The format is attached to the string constant, and adopted by any string container the constant is assigned to.

The standard escape sequences are honored within strings with an alternate format, so you can include a particular Unicode character as either a literal sequence of bytes, or as an escape sequence.

Inside double-quoted strings the following escape sequences are processed.

  \xhh        1..2 hex digits
  \ooo        1..3 oct digits
  \cX         control char X
  \x{h..h}    1..8 hex digits
  \uhhhh      4 hex digits
  \Uhhhhhhhh  8 hex digits
  \a, \b, \t, \n, \v, \f, \r, \e, \\, \"

Both integers (42) and numbers (3.14159) may appear as constants. 0x and 0b denote hex and binary constants respectively.

Define a local name identifier within a subroutine with the given type. You can define multiple identifiers of the same type by separating them with commas:

  .local int i, j

Declare a lexical variable that is an alias for a PMC register. For example the following two snippets have an identical effect:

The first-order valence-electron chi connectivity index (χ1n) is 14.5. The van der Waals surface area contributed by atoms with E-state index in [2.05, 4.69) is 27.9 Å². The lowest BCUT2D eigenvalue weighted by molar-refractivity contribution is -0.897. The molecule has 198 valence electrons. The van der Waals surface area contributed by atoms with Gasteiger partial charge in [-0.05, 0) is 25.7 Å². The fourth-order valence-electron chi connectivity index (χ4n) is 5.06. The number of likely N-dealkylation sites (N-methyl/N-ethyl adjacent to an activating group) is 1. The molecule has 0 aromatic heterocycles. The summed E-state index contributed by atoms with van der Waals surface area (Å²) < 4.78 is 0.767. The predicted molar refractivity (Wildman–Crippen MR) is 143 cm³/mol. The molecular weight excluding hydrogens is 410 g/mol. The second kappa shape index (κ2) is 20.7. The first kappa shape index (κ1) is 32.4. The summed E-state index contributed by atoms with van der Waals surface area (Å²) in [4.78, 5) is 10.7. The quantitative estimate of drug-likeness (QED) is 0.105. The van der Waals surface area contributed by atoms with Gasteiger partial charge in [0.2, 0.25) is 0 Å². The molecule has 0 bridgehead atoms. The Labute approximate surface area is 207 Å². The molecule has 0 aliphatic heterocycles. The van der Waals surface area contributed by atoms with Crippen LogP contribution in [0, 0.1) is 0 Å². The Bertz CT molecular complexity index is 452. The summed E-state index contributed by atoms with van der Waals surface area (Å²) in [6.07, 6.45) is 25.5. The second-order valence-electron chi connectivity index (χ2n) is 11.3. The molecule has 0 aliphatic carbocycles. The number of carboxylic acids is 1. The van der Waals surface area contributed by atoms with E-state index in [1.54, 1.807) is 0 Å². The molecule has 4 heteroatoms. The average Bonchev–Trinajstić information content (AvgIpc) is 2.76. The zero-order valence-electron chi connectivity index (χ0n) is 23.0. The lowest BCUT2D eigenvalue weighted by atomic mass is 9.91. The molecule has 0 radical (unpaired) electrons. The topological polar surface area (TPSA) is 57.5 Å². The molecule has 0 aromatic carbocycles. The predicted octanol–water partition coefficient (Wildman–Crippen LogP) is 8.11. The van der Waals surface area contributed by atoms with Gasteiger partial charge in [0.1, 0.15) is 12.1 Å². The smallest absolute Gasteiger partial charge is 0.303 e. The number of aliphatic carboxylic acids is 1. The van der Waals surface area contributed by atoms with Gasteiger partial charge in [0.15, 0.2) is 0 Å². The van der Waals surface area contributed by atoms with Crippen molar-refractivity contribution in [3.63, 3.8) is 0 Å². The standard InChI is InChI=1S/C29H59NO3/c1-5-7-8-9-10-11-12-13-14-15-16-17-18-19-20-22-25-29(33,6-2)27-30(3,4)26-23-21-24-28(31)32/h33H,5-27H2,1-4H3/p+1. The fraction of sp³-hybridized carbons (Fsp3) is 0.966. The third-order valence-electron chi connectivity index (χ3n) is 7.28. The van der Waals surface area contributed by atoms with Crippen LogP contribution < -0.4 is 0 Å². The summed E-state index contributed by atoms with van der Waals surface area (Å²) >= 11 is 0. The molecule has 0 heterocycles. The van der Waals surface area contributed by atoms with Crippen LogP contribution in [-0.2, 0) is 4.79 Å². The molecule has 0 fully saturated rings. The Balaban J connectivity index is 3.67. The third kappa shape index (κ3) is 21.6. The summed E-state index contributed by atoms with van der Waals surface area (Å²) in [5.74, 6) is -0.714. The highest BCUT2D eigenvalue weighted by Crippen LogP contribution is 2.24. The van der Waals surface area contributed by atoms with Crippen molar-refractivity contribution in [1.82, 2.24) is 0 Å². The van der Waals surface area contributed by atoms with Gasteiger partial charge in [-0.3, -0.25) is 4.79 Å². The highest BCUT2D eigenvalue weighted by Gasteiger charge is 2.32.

And these two snippets also have an identical effect:

Define a constant named identifier of type type and assign value const to it. The type must be int, num, string or a string constant indicating the PMC type. This allows you to create PMC constants representing subroutines; the value of the constant in that case is the name of the subroutine. If the referred subroutine has an :immediate modifier and it returns a value, then that value is stored instead of the subroutine.

.const declarations representing subroutines can only be written within a .sub. The constant is stored in the constant table of the current bytecode file.

As .const above, but the defined constant is globally accessible. .globalconst may only be used within a .sub.

  .sub <identifier> [:<modifier> ...]
  .sub <quoted string> [:<modifier> ...]

Define a subroutine. All code in a PIR source file must be defined in a subroutine. See the section "Subroutine modifiers" for available modifiers. Optional modifiers are a list separated by spaces.

The name of the sub may be either a bare identifier or a quoted string constant. Bare identifiers must be valid PIR identifiers (see Identifiers above), but string sub names can contain any characters, including characters from different character sets (see Constants above).

Always paired with .end.